Top Probable Quotes

Browse top 296 famous quotes and sayings about Probable by most favorite authors.

Favorite Probable Quotes

151. "You, dear reader, have now two accounts to choose between and there can be no doubt which is most probable."
Author: Alasdair Gray
152. "In science, an observer states his results along with the "probable error"; but who ever heard of a theologian or a politician stating the probable error in his dogmas, or even admitting that any error is conceivable? That is because in science, where we approach nearest to real knowledge, a man can safely rely on the strength of his case, whereas, where nothing is known, blatant assertion and hypnotism are the usual ways of causing others to share our beliefs. If the fundamentalist thought they had a good case against evolution, they would not make the teaching of it illegal."
Author: Bertrand Russell
153. "But do you really mean, Sir," said Peter, "that there could be other worlds-all over the place, just round the corner-like that?" "Nothing is more probable," said the Profesor, taking off his spectacles and beginning to polish them, while he muttered to himself, "I wonder what they do teach them at these schools."
Author: C.S. Lewis
154. "Now that I am a Christian I do have moods in which the whole thing looks very improbable: but when I was an atheist I had moods in which Christianity looked terribly probable."
Author: C.S. Lewis
155. "El escepticismo tiene por función ser peligroso. Es un desafío a las instituciones establecidas. Si enseñamos a todo el mundo, incluyendo por ejemplo a los estudiantes de educación secundaria, unos hábitos de pensamiento escéptico, probablemente no limitarán su escepticismo a los ovnis, los anuncios de aspirinas y los profetas canalizados de 35.000 años. Quizá empezarán a hacer preguntas importantes sobre las instituciones económicas, sociales, políticas o religiosas. Quizá desafiarán las opiniones de los que están en el poder. ¿Dónde estaremos entonces?"
Author: Carl Sagan
156. "It was altogether a different story now. Abhilasha started coming out of the cold aloofness which had become her second nature, while for Arvind, it was like ‘fiddle found a melody'. He was in love with his life again. With their growing intimacy, came the desire to meet each other. And at last it materialised when they fixed a date for meeting. The long awaited day came. A sleepless night of nervous apprehension, culminated at dawn, as Abhilasha could no longer lie down. While there was much excitement at the prospect of meeting him but the possibility of a probable mismatch between the real Arvind and the virtual one, loomed large on her mind, making her feel nervous."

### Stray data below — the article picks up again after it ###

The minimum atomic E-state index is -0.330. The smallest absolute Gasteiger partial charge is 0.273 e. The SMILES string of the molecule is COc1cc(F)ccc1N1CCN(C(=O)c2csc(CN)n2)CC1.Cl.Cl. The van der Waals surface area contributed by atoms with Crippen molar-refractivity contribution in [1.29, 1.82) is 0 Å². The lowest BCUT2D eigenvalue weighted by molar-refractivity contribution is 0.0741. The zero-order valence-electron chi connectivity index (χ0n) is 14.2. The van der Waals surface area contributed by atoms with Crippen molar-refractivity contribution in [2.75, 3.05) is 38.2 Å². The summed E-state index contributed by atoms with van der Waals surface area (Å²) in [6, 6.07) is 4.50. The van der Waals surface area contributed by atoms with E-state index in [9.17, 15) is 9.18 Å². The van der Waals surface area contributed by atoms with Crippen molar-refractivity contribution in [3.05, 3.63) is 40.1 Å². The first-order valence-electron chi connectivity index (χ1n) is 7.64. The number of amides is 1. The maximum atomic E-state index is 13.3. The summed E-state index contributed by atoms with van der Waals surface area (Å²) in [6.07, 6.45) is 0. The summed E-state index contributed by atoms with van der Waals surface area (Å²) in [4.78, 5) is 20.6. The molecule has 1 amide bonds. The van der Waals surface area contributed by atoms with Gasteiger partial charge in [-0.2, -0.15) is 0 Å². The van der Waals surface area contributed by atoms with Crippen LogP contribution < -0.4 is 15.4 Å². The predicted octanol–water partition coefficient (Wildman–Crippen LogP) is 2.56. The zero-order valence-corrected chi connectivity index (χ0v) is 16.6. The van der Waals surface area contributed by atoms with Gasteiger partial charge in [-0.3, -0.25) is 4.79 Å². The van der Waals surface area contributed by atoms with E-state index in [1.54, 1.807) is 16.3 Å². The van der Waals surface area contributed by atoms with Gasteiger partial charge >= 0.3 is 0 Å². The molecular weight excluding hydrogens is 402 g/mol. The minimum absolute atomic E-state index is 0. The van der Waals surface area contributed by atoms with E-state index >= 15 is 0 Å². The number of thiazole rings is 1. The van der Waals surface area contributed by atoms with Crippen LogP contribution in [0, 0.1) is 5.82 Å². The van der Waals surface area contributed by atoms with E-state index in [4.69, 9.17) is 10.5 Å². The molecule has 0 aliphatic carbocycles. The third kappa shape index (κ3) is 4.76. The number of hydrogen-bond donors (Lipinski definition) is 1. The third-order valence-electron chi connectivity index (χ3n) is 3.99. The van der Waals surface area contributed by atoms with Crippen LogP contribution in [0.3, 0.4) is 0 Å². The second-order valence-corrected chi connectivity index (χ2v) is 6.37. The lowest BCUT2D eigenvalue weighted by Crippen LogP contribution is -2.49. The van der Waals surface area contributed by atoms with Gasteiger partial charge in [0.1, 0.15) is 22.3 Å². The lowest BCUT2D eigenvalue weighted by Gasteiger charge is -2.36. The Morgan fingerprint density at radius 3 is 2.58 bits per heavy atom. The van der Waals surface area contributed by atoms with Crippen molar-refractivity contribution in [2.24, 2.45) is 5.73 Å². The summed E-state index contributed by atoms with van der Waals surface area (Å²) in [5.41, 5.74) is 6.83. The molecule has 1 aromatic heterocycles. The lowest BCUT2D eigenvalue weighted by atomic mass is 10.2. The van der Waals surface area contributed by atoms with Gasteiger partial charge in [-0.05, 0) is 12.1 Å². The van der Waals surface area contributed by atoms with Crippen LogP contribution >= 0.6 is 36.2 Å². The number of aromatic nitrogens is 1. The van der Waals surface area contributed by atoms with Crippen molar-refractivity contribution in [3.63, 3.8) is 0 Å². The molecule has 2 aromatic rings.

Author: Chitralekha Paul
157. "Your life, sir, is propelledBy a dream of the fear of having nightmares; your loveIs the fear of being alone; your world's historyThe fear of a possible leap by a possible antagonistOut of a possible shadow, or a not-improbableSkeleton out of your dead-certain cupboard."
Author: Christopher Fry
158. "Hardest of all, as one becomes older, is to accept that sapient remarks can be drawn from the most unwelcome or seemingly improbable sources, and that the apparently more trustworthy sources can lead one astray."
Author: Christopher Hitchens
159. "No sé por qué estoy tratando de ocultarle mi reacción, pero ¿no es lo que la gente hace? Tratamos tan fuertemente de ocultar todo lo que realmente sentimos de aquellos quienes probablemente más necesitan saber nuestros verdaderos sentimientos. La gente intenta enfrascar sus emociones, como si de alguna manera estuviera mal tener reacciones naturales a la vida."
Author: Collen Hoover